“Over the last two hundred years there has been a great improvement in personal and public hygiene and cleanliness; and this was largely brought about by persuading people that the results of being dirty and apathetic in the face of disease were not acts of God, but preventable acts of nature; not the sheer misery in things, but the controllable mechanisms of life.
We have had the first, the physical, phase of the hygienic revolution; it is time we went to the barricades for the second, the mental. Not doing good when you usefully could is not immoral; it is going about with excrement on your hands.” – John Fowles, The Aristos.
I look at these pictures and think about what public education could be, what it should be. Not for I.B. or magnet or charter kids. For all kids. I’m only a day’s travel away from where I taught, but I feel so far removed from the struggles that my teacher friends still endure. I don’t want to, but I still find myself reading the blogs and newspaper articles and the tweets. I still text with teachers and students trying to support and empathize. The reality is that a year later I’m still overly invested in the work of that community like some sort of co-dependant ex-boyfriend. It’s a manifestation of survivor’s guilt I think.
So here is my request. If you have the means, please consider loving on a classroom or a teacher or a kid for the rest of this year. Say thank you by giving a little of your time or a few of your resources or even your attention to the needs of our teachers and students. Choose to donate a book, new or used, each week to a class library, buy a pack of copy paper or tissues or hand sanitizer when you are grocery shopping, or offer to volunteer at games or concerts or arts events. Reach out to specific teachers at your school and ask what they need. One hour a week, one book a month, listen to one student story at a time. As a species we seem to like the myth that big efforts lead to big results. But that’s not how lasting changes happens. I can’t run a marathon because of one good workout. Small efforts over extended periods of time result in big changes. Want to get fit? Don’t go to the gym for eight hours. Go for 20 minutes every day. Want to write a book? Don’t aim for 85,000 words in a week, write a good paragraph every morning for a year. Want to change education? Invest your time and energy in one kid, in one classroom teacher, in one school consistently and repetitively.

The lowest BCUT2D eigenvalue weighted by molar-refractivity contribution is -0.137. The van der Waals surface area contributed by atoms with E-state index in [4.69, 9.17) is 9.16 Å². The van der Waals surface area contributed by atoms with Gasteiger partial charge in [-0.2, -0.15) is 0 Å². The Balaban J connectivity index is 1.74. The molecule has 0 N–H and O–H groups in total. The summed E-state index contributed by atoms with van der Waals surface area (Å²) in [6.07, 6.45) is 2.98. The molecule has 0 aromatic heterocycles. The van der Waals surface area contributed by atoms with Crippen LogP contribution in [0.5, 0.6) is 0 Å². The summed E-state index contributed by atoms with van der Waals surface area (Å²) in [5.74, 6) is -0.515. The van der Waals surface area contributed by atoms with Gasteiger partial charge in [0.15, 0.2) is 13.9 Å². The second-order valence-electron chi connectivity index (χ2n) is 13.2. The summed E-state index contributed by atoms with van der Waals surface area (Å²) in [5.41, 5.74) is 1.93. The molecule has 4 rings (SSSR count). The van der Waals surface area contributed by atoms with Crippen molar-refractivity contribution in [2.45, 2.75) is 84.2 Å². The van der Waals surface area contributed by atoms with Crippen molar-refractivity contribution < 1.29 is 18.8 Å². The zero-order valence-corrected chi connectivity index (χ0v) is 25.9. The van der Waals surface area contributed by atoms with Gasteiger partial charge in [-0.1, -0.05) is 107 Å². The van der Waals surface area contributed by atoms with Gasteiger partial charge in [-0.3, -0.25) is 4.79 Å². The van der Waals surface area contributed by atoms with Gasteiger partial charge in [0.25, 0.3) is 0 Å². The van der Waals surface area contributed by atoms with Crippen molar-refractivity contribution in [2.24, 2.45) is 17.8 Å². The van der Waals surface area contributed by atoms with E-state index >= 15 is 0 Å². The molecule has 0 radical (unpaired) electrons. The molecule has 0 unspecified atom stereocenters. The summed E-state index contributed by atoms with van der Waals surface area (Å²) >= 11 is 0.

This is the only answer I have to frustration that comes from paying attention. In between the distracting news stories, I’m putting my head down and continuing to work where I am. I know that a year from now the board will be the same. The director will probably get a contract extension. Salaries will remain the stagnant. But I also know that those kids you read to, those books you donate, those teachers you support will be better off because of your small commitment to change. Be good and keep in touch.